Individual evidence

  1. ^ Ruben Pelayo, Gabriel García Márquez - A Critical Companion , Greenwood Press, Westport 2001, ISBN 0-313-31260-5 , p. 136.
  2. Ilan Stavans, GABRIEL GARCÍA MÁRQUEZ , Palgrave Macmillan 2010, p. 23
  3. Ilan Stavans, GABRIEL GARCÍA MÁRQUEZ , Palgrave Macmillan 2010, p. 15
  4. news from August 16, 2020: Gabriel García Márquez: Wife of the Nobel Prize Laureate has died , accessed on August 18, 2020
  6. Peter Brockmeier and Gerhard R. Kaiser (eds.), Censorship and self-censorship in literature , Königshausen & Neumann, Würzburg 2001, ISBN 3-8260-1133-3 , p. 256.
  7. Paul Ingendaay : Men's Association. Fidel and Gabo: Friends to the grave. In: FAZ , March 9, 2004.
    "the most glaring example of the ability of an artist to be impressed by power"
  8. Manuel Gogos: On the death of Gabriel García Márquez. Magician of realism and storyteller against death. In: Tagesspiegel , April 18, 2014.
  9. ^ Gabriel García Marquez: El cataclismo de Damocles. Lecture at the Conferencia de Ixtapa , México, 1986, (Spanish).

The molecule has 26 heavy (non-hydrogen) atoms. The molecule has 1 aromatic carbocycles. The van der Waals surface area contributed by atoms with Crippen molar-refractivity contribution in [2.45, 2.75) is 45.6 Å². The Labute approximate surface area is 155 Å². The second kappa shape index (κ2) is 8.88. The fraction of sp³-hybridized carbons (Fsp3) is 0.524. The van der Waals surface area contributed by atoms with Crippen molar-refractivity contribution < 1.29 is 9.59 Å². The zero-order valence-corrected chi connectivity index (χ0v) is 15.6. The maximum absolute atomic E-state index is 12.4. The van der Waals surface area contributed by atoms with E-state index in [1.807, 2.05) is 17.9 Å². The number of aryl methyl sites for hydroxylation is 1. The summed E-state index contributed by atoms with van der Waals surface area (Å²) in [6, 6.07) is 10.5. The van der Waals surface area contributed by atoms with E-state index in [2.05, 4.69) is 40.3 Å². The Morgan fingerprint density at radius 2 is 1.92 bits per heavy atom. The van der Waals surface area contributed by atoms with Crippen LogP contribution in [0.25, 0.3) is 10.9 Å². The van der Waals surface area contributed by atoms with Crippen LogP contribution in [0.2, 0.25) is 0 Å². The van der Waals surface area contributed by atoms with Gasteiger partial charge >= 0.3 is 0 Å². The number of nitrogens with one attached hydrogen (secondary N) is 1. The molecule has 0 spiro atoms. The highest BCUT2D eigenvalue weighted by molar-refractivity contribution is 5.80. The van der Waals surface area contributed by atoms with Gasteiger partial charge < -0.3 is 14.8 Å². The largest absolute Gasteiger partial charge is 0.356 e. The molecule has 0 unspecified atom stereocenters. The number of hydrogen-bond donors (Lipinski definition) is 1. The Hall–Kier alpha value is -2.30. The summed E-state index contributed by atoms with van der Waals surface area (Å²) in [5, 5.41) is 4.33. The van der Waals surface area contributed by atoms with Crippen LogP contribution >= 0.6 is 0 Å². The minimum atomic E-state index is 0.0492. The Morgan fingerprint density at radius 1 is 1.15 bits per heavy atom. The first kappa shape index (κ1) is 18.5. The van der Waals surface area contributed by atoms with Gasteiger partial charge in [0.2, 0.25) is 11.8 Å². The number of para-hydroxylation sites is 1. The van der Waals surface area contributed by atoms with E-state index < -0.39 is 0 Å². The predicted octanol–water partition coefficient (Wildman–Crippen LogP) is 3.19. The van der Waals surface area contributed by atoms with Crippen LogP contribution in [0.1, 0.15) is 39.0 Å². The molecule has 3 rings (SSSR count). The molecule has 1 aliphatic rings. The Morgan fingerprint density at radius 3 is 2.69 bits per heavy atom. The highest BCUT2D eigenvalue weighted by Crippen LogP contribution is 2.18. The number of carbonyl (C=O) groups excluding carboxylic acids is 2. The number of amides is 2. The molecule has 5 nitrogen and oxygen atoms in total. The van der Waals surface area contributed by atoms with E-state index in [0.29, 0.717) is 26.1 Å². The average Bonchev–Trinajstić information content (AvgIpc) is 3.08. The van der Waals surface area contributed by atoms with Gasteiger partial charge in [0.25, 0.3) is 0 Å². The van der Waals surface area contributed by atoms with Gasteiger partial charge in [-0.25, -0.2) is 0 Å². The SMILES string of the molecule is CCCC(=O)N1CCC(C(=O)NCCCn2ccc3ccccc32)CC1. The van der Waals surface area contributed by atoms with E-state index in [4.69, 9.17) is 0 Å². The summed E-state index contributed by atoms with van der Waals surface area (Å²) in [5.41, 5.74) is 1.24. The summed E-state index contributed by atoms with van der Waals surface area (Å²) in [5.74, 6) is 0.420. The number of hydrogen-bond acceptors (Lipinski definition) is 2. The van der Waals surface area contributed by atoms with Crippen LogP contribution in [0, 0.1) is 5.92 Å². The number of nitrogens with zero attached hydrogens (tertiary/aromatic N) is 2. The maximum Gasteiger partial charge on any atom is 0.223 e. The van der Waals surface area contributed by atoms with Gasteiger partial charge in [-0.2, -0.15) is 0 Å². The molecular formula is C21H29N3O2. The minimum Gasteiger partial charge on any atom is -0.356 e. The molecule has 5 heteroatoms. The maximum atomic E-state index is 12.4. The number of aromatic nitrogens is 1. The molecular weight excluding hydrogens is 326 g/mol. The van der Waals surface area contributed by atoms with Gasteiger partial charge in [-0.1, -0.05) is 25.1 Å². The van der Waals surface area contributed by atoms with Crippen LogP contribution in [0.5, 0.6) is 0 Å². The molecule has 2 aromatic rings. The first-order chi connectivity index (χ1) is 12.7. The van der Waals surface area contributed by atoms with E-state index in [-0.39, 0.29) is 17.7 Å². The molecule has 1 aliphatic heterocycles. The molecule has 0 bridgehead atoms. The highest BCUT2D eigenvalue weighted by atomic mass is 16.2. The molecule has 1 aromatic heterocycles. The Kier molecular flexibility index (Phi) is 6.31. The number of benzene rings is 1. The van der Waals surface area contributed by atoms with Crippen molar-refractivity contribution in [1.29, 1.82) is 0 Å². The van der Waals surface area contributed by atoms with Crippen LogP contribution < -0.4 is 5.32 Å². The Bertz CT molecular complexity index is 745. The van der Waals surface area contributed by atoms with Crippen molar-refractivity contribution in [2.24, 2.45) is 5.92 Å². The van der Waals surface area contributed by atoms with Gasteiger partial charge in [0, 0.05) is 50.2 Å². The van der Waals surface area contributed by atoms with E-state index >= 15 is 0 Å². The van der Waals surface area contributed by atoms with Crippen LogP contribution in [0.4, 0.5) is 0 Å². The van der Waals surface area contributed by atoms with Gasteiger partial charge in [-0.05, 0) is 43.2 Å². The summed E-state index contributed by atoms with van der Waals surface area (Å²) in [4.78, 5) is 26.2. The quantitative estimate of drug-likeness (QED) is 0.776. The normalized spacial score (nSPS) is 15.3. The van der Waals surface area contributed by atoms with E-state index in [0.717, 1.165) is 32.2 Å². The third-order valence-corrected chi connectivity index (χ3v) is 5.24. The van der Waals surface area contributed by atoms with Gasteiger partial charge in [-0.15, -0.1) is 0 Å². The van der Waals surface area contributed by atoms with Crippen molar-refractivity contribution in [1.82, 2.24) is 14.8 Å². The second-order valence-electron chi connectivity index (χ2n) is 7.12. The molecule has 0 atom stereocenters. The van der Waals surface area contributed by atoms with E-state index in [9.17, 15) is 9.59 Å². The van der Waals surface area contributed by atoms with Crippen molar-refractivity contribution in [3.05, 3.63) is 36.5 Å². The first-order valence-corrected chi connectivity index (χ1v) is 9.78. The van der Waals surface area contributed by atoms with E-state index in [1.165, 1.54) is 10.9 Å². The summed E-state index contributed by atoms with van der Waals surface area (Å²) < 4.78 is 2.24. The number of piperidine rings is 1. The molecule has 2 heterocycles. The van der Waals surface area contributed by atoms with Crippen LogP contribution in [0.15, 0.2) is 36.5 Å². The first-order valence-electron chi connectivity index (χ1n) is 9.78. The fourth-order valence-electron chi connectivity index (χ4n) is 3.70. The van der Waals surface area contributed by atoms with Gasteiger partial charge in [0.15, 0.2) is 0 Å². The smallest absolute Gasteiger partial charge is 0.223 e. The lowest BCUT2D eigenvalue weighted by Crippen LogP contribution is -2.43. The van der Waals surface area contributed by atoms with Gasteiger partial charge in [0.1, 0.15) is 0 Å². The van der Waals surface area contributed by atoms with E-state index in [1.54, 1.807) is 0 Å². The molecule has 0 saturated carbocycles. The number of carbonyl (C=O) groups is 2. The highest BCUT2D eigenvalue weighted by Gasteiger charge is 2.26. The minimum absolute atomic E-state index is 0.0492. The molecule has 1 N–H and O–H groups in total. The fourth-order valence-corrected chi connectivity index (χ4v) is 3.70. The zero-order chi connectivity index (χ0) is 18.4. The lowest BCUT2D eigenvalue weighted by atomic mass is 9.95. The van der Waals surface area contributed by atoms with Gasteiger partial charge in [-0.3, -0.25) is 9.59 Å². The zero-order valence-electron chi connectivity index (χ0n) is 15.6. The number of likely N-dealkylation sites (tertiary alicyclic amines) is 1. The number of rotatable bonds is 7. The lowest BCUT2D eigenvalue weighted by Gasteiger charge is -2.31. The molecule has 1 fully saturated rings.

10. Helge Malchow : You should dance! Memories of his publisher. In: FAS , April 20, 2014, p. 34.
  11. fln / dpa / dapd : Gabriel García Márquez: Nobel laureate in literature suffers from dementia. In: SpOn , July 8th, 2012: "Can he still speak?"
  12. Frankfurter Allgemeine Zeitung of November 26, 2014, p. 13.
  13. ^ Dpa ticker: University of Texas opens archive: Gabriel García Márquez's estate accessible. In: Neue Zürcher Zeitung , November 11, 2015, p. 43.
  14. Colombia: Cartagena lays to rest Garcia Marquez's ashes in: Global Times, May 24, 2016, p. 19, accessed May 27, 2016
  15. Harold Bloom : Introduction. In: the same (ed.): Gabriel Garcia Marquez's One Hundred Years of Solitude. Chelsea House, Philadelphia 2003, ISBN 0-7910-7046-8 , pp. 1-4; here: p. 1 .
  16. Honorary Members: Gabriel García Márquez. American Academy of Arts and Letters, accessed March 11, 2019 .